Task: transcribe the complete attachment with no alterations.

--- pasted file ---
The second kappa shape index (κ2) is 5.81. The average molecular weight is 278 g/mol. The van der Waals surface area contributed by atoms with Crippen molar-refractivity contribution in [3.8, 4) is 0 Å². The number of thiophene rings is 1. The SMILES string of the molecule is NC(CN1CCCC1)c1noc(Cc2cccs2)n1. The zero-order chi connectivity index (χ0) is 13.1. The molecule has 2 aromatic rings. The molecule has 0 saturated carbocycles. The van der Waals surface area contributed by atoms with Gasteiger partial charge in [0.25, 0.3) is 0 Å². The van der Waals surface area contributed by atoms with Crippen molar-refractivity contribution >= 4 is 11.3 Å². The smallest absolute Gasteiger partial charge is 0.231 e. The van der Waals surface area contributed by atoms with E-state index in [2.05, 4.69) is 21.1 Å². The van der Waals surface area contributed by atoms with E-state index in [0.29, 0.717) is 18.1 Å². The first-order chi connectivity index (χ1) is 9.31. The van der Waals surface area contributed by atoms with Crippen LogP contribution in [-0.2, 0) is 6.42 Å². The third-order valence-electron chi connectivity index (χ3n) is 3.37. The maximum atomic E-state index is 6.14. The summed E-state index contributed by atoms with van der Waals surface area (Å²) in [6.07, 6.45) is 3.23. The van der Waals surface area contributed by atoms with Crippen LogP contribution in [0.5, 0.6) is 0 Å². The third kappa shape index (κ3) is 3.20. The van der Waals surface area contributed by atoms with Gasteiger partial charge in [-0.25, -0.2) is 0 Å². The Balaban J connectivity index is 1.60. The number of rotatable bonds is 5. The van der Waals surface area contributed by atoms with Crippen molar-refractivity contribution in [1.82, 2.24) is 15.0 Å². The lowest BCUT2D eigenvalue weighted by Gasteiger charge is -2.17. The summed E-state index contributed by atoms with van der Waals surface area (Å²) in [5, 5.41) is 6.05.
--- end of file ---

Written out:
The second kappa shape index (κ2) is 5.81. The average molecular weight is 278 g/mol. The van der Waals surface area contributed by atoms with Crippen molar-refractivity contribution in [3.8, 4) is 0 Å². The number of thiophene rings is 1. The SMILES string of the molecule is NC(CN1CCCC1)c1noc(Cc2cccs2)n1. The zero-order chi connectivity index (χ0) is 13.1. The molecule has 2 aromatic rings. The molecule has 0 saturated carbocycles. The van der Waals surface area contributed by atoms with Gasteiger partial charge in [0.25, 0.3) is 0 Å². The van der Waals surface area contributed by atoms with Crippen molar-refractivity contribution >= 4 is 11.3 Å². The smallest absolute Gasteiger partial charge is 0.231 e. The van der Waals surface area contributed by atoms with E-state index in [2.05, 4.69) is 21.1 Å². The van der Waals surface area contributed by atoms with E-state index in [0.29, 0.717) is 18.1 Å². The first-order chi connectivity index (χ1) is 9.31. The van der Waals surface area contributed by atoms with Crippen LogP contribution in [-0.2, 0) is 6.42 Å². The third-order valence-electron chi connectivity index (χ3n) is 3.37. The maximum atomic E-state index is 6.14. The summed E-state index contributed by atoms with van der Waals surface area (Å²) in [6.07, 6.45) is 3.23. The van der Waals surface area contributed by atoms with Crippen LogP contribution in [0.5, 0.6) is 0 Å². The third kappa shape index (κ3) is 3.20. The van der Waals surface area contributed by atoms with Gasteiger partial charge in [-0.25, -0.2) is 0 Å². The Balaban J connectivity index is 1.60. The number of rotatable bonds is 5. The van der Waals surface area contributed by atoms with Crippen molar-refractivity contribution in [1.82, 2.24) is 15.0 Å². The lowest BCUT2D eigenvalue weighted by Gasteiger charge is -2.17. The summed E-state index contributed by atoms with van der Waals surface area (Å²) in [5, 5.41) is 6.05.